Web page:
Valerie Amos appointed Leader of House of Lords
by Linda Rutherford
October 12, 2003
JUST when we were beginning to get used to her being Secretary of State for International Development, a post she assumed in mid-May when Clare Short demitted office and one that augured well for developing countries like Guyana, British Prime Minister Tony Blair makes her Leader of the House of Lords.
The announcement Tuesday that Guyanese-born Baroness Valerie Amos was now the new leader of government business in the British House of Parliament, which is essentially what her new role is and a first for a woman of colour, follows the sudden demise of an apparent heart attack late last month of the amiable Lord Gareth Williams of Mostyn.
Reputed to be a brilliant Welsh lawyer whose logic and radicalism were complemented by his sparkling wit and political understanding, Williams died at his home in Gloucestershire on September 20. He was 62.
According to last Tuesday's edition of the Guardian, that he was being replaced by Amos came as a surprise to many, as hers was seen "as a safe pair of hands to promote international development," and as such was expected to stay in that position for some time to come yet.
Blair, however, is said to have been torn between giving the job to her and another woman of colour, the equally talented Baroness Patricia Scotland, now Home Office Minister, whom she succeeded a while ago as Foreign and Commonwealth Office Minister.
Speculation was also rife that it could well go to former leader of the civil service union, Baroness Symons, currently a trade and Foreign Office minister, since Lord Grocott, another likely candidate, was too recently made a peer, and Lord Whitty, a former Labour general secretary, was considered too leftwing.
Amos, who broke a centuries old tradition by being the first black woman in the British Cabinet when she took over the helm of the Department For International Development (DFID) - an agency Guyana knows only too well given its considerable assistance in the areas of education and forestry - brings to her new post a wealth of experience in the area of local government, having worked for many years with the inner-city London boroughs of Lambeth, Camden and Hackney.
A one-time adviser to former South African President, Mr. Nelson Mandela on issues pertaining to public service reform, human rights and employment equity, she is said to have initially risen to prominence as Chief Executive of the Equal Opportunities Commission, which organisation she served from 1989 - 1994.
Following her appointment to the House of Lords in 1997, she was made a life peer as Baroness of Brondesbury. In July 1998, she was appointed a Government Whip in the House of Lords, in which capacity she served as spokesperson on International Development, Social Security and Women's Issues. She was also tasked during that period with trying to convince African countries, albeit with little effect, to back Britain's case for going to war with Iraq.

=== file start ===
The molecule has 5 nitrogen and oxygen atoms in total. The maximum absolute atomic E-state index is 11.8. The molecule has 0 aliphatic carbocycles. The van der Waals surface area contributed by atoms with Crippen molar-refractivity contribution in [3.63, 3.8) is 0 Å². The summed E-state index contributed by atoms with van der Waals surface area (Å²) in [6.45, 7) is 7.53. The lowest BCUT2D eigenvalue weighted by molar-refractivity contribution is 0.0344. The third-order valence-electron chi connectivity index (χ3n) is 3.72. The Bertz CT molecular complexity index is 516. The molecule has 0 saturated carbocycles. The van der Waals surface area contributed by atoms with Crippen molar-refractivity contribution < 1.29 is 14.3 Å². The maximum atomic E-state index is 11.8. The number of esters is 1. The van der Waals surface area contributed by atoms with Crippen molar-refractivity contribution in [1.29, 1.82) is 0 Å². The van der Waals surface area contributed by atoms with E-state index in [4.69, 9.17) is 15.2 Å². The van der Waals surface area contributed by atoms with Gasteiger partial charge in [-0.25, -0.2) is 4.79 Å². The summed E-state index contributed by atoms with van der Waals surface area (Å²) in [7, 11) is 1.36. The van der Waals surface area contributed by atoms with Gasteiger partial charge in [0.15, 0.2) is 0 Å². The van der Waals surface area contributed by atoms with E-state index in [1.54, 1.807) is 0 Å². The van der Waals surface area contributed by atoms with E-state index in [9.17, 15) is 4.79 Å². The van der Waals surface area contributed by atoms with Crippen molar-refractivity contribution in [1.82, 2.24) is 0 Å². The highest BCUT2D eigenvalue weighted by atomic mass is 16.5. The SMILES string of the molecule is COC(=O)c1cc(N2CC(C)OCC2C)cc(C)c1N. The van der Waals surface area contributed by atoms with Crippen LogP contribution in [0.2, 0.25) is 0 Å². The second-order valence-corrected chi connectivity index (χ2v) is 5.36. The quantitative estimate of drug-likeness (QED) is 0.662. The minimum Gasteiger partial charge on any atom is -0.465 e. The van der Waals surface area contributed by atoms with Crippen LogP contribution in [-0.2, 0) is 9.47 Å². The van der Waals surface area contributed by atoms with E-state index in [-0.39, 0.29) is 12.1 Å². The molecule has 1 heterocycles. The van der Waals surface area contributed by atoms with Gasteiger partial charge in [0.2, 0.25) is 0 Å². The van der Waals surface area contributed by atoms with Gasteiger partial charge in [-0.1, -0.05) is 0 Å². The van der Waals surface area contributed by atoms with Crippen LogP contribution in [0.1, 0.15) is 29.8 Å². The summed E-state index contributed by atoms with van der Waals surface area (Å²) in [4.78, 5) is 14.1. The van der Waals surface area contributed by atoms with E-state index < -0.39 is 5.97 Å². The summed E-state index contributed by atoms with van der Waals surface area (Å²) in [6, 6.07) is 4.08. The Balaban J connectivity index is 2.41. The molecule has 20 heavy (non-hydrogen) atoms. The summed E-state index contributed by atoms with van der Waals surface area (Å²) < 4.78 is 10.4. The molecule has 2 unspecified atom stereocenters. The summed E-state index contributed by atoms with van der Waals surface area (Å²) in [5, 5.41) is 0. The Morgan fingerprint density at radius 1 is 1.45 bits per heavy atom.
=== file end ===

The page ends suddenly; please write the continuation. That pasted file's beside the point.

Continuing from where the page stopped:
The third woman to have been promoted to leader of the Lords - her predecessors being Lady Young in the 1980s, and Lady Jay, Lord Callaghan's daughter, in 1998 -, Baroness Amos, who migrated to Britain with her family when she was nine, holds a degree in sociology from Warwick University and a Ph.D from the University of East Anglia.
She also pursued studies at Birmingham University and was awarded an Honorary Professorship at Thames Valley University in 1995 in recognition of her work on equality and social justice.
Her successor as Secretary of State for International Development, meanwhile, is Labour Member of Parliament for Leeds Central, Mr. Hilary Benn, scion of former Labour Cabinet Minister, Mr. Tony Benn, and grandson of former wartime minister, Mr. William Benn.
Noted for being sympathetic to his father's left-wing labour ideals during his early political career, Hilary Benn is said to have signalled his shift to the political centre during the Leeds Central by-election in 1999 when he chose as his campaign slogan: 'A Benn but not a Bennite'.
A former junior minister in the Department for International Development under Clare Short, he also served for a year as Prisons Minister at the Home Office, before returning in May of this year to International Development as minister of state.
As deputy to then Secretary of State, Baroness Valerie Amos, he became the department's principal spokesman in the House of Commons. Now Secretary of State for International Development, he is a full member of the Cabinet.
Now 50, he reportedly pursued Russian and East European studies at Sussex University, has been a member of the Labour Party since the age of 16, and worked for the Manufacturing, Science, Finance (MSF) Union for 22 years, first as research officer and later as head of policy and communications.
Described by the press as "warm, thoughtful and charming, with a faintly clerical or professorial air," he is also noted for his similarity of voice and mannerisms to his father, and his deep commitment to education, and knowledge of political history.
He and his wife Sally have three sons and a daughter.